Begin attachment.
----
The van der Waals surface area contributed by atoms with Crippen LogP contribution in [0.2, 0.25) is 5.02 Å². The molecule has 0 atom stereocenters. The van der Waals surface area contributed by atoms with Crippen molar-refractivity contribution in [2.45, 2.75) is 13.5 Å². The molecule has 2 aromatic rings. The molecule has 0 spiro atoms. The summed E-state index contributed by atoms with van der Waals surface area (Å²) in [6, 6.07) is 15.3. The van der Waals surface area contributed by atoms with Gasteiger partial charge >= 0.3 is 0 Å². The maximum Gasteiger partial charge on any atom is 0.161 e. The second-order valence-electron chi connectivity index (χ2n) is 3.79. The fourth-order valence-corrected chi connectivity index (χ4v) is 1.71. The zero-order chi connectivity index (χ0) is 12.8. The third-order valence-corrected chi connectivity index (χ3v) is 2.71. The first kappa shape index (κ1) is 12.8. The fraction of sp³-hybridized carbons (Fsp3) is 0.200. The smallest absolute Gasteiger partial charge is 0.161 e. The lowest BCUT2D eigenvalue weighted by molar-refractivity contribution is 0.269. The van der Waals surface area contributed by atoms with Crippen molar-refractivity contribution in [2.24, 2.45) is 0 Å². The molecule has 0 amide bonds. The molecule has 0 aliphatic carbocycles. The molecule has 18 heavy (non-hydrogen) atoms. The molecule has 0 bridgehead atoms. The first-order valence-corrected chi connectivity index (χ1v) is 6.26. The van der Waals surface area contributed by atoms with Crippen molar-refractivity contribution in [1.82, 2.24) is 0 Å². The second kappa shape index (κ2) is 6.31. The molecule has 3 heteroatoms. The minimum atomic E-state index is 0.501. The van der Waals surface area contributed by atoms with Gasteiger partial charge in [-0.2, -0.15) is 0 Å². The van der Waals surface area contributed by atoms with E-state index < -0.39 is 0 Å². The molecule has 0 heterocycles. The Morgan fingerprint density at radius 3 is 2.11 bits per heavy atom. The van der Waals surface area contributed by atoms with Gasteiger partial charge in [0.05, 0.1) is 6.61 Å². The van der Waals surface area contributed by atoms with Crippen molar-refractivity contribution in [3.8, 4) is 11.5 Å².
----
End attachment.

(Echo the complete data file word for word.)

The van der Waals surface area contributed by atoms with Crippen LogP contribution in [0.2, 0.25) is 5.02 Å². The molecule has 0 atom stereocenters. The van der Waals surface area contributed by atoms with Crippen molar-refractivity contribution in [2.45, 2.75) is 13.5 Å². The molecule has 2 aromatic rings. The molecule has 0 spiro atoms. The summed E-state index contributed by atoms with van der Waals surface area (Å²) in [6, 6.07) is 15.3. The van der Waals surface area contributed by atoms with Gasteiger partial charge >= 0.3 is 0 Å². The maximum Gasteiger partial charge on any atom is 0.161 e. The second-order valence-electron chi connectivity index (χ2n) is 3.79. The fourth-order valence-corrected chi connectivity index (χ4v) is 1.71. The zero-order chi connectivity index (χ0) is 12.8. The third-order valence-corrected chi connectivity index (χ3v) is 2.71. The first kappa shape index (κ1) is 12.8. The fraction of sp³-hybridized carbons (Fsp3) is 0.200. The smallest absolute Gasteiger partial charge is 0.161 e. The lowest BCUT2D eigenvalue weighted by molar-refractivity contribution is 0.269. The van der Waals surface area contributed by atoms with Crippen molar-refractivity contribution in [2.24, 2.45) is 0 Å². The molecule has 0 amide bonds. The molecule has 0 aliphatic carbocycles. The molecule has 18 heavy (non-hydrogen) atoms. The molecule has 0 bridgehead atoms. The first-order valence-corrected chi connectivity index (χ1v) is 6.26. The van der Waals surface area contributed by atoms with Crippen molar-refractivity contribution in [1.82, 2.24) is 0 Å². The second kappa shape index (κ2) is 6.31. The molecule has 3 heteroatoms. The minimum atomic E-state index is 0.501. The van der Waals surface area contributed by atoms with Gasteiger partial charge in [-0.2, -0.15) is 0 Å². The van der Waals surface area contributed by atoms with E-state index < -0.39 is 0 Å². The molecule has 0 heterocycles. The Morgan fingerprint density at radius 3 is 2.11 bits per heavy atom. The van der Waals surface area contributed by atoms with Gasteiger partial charge in [0.05, 0.1) is 6.61 Å². The van der Waals surface area contributed by atoms with Crippen molar-refractivity contribution in [3.8, 4) is 11.5 Å².